Pashminas are raining down around us like a fusillade of flapping missiles, hurled on to our riverboat by determined hawkers hell-bent on making a sale.
‘Hey, lady. Lookie, lookie, throw us money,’ yells one of them, standing on the lock wall below, as he launches yet another cotton projectile up to me on the top deck.
You have to admire the ingenuity and tenacity of these ‘pirates of the Nile’, who don’t miss any chance to market their wares — especially after the past two years, when this legendary waterway was virtually empty of tourist boats.
The Daily Mail’s Sarah Macefield boards SS Sphinx, above, for a round-trip voyage from Luxor to Aswan
Now, they are slowly returning (a record 362 riverboats are set to cruise the Nile this year), but only a few are currently sailing, making this an ideal time to explore Egypt’s treasures without the crowds.
On our round-trip voyage from Luxor to Aswan, I’m struck by how few tourists there are, especially at the Valley of the Kings.
Before the pandemic, 1.5 million visitors poured into this craggy valley annually, with long, snaking queues for the most famous tomb belonging to boy king Tutankhamun. On our visit, we simply walked straight in.
Star quality: Sarah was struck by how few tourists there were at Egypt’s hotspots. Pictured is Pharaoh statues near Aswan
The release of Death On The Nile, directed by Kenneth Branagh and based on Agatha Christie’s thriller, is expected to raise Egypt’s profile. Pictured is a scene from the film
But Egypt’s fortunes look set to change after yesterday’s release of the film Death On The Nile, directed by Kenneth Branagh and based on Agatha Christie’s thriller. It is one of three key events in 2022 that the country hopes will help to recapture the glory days of 2010, when nearly 15 million tourists flocked here.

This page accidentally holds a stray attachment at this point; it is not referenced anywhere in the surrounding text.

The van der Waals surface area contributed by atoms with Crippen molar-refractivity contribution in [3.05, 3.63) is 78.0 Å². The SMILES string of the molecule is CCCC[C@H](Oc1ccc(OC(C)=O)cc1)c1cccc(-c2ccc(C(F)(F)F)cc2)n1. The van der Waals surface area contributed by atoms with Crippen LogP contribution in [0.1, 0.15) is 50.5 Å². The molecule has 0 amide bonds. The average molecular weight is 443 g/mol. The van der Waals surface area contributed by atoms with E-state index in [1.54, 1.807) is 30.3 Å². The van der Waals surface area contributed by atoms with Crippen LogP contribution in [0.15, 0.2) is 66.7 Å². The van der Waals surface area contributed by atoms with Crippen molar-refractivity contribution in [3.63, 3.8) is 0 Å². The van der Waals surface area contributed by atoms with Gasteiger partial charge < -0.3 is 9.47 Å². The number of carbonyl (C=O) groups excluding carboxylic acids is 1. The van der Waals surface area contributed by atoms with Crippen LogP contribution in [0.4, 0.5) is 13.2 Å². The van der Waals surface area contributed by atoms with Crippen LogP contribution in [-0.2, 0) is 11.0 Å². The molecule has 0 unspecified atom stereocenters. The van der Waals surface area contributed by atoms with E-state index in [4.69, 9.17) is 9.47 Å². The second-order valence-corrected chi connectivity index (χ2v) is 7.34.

The centenary of the discovery of Tutankhamun’s tomb by archaeologist Howard Carter in November, and the delayed opening of the $1 billion Grand Egyptian Museum near the Pyramids, are also expected to raise Egypt’s profile.
Combining Cairo’s hotspots with the temples and tombs of Upper Egypt on a Nile cruise makes it easy to roll the country’s top attractions into one holiday.
Many river cruise companies offer short stays in the capital tagged on to sailings between Luxor and Aswan.
When I join Uniworld’s opulent SS Sphinx for the 250-mile round trip between the two cities, nearly everyone onboard is American. Britons, it seems, have yet to return here, as I don’t come across any compatriots during my stay.
Yet, despite the shadow of Covid, the ambience is relaxed, with everyone fully vaccinated, though we do have to wear masks around the boat.
Sarah visited the dramatic ruins of Dendera Temple (pictured). ‘It feels like Raiders Of The Lost Ark territory,’ she says
Uniworld (uniworld.com) offers 12-day Splendors Of Egypt And The Nile packages, which include four nights in Cairo and the seven-night round-trip sailing from Luxor to Aswan, with departures until May, and from September. From £3,999 pp, including flights, drinks, excursions, onboard gratuities and wifi.
The 84-passenger SS Sphinx makes a lavish base for the week, with hand-carved wooden ceilings and plush furnishings. Best of all is the top deck, with its mosaic-tiled pool and daybeds from which to soak up the views. But this is a cruise rooted in Egypt’s past glories, as we explore a never-ending procession of antiquities.
In the ancient Egyptian capital of Thebes, known today as Luxor, we step back in time to an era of pharaohs and tomb raiders. Our guide leads us across the 250-acre expanse of Karnak Temple and the incredible Avenue of Sphinxes, which stretches for nearly two miles and is lined with statues of these mythical creatures.
The following day, we explore the dramatic ruins of Dendera Temple, which is a two-hour coach ride from Luxor. It feels like Raiders Of The Lost Ark territory, and I half expect a whip-wielding Indiana Jones to burst forth.
But the Nile pulls us irresistibly back, and as we sail south to Aswan, I try to reconcile the calm beauty with the murderous events of Agatha Christie’s whodunnit, idly wondering which of the people on our sailing match her characters. The world may have moved on since Christie wrote Death On The Nile in 1937, in her suite in Aswan’s atmospheric Old Cataract Hotel, but Egypt’s unique sense of timelessness endures.
Now it is matched by the locals’ deep yearning to see tourists return to their land after the barrenness of recent years.
‘Tell your people to visit,’ urges our guide as we bid farewell. ‘We miss the British — and they like being here. We want them to come back.’